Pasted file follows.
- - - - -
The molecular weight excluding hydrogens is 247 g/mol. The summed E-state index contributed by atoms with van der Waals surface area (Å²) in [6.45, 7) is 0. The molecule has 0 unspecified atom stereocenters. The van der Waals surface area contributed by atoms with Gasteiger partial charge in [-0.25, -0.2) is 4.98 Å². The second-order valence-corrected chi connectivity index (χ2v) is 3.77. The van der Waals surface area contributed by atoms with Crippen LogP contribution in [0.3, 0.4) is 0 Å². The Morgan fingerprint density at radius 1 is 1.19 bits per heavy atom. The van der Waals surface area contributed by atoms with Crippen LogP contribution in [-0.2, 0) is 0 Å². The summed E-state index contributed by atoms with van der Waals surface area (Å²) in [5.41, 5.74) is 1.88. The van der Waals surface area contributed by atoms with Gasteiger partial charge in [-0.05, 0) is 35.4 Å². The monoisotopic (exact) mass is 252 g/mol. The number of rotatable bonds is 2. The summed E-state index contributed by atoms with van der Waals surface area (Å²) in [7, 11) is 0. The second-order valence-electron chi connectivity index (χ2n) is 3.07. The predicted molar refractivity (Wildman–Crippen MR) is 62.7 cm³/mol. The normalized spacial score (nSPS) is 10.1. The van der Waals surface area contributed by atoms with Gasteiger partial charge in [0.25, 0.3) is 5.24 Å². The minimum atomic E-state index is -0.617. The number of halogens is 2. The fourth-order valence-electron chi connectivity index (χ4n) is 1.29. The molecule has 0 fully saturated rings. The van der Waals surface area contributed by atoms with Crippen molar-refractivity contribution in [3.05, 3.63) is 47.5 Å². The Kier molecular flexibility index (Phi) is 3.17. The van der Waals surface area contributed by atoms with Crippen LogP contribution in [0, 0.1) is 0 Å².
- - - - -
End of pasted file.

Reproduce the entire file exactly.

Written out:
The molecular weight excluding hydrogens is 247 g/mol. The summed E-state index contributed by atoms with van der Waals surface area (Å²) in [6.45, 7) is 0. The molecule has 0 unspecified atom stereocenters. The van der Waals surface area contributed by atoms with Gasteiger partial charge in [-0.25, -0.2) is 4.98 Å². The second-order valence-corrected chi connectivity index (χ2v) is 3.77. The van der Waals surface area contributed by atoms with Crippen LogP contribution in [0.3, 0.4) is 0 Å². The Morgan fingerprint density at radius 1 is 1.19 bits per heavy atom. The van der Waals surface area contributed by atoms with Crippen LogP contribution in [-0.2, 0) is 0 Å². The summed E-state index contributed by atoms with van der Waals surface area (Å²) in [5.41, 5.74) is 1.88. The van der Waals surface area contributed by atoms with Gasteiger partial charge in [-0.05, 0) is 35.4 Å². The monoisotopic (exact) mass is 252 g/mol. The number of rotatable bonds is 2. The summed E-state index contributed by atoms with van der Waals surface area (Å²) in [7, 11) is 0. The second-order valence-electron chi connectivity index (χ2n) is 3.07. The predicted molar refractivity (Wildman–Crippen MR) is 62.7 cm³/mol. The normalized spacial score (nSPS) is 10.1. The van der Waals surface area contributed by atoms with Gasteiger partial charge in [0.25, 0.3) is 5.24 Å². The minimum atomic E-state index is -0.617. The number of halogens is 2. The fourth-order valence-electron chi connectivity index (χ4n) is 1.29. The molecule has 0 fully saturated rings. The van der Waals surface area contributed by atoms with Crippen molar-refractivity contribution in [3.05, 3.63) is 47.5 Å². The Kier molecular flexibility index (Phi) is 3.17. The van der Waals surface area contributed by atoms with Crippen LogP contribution in [0, 0.1) is 0 Å².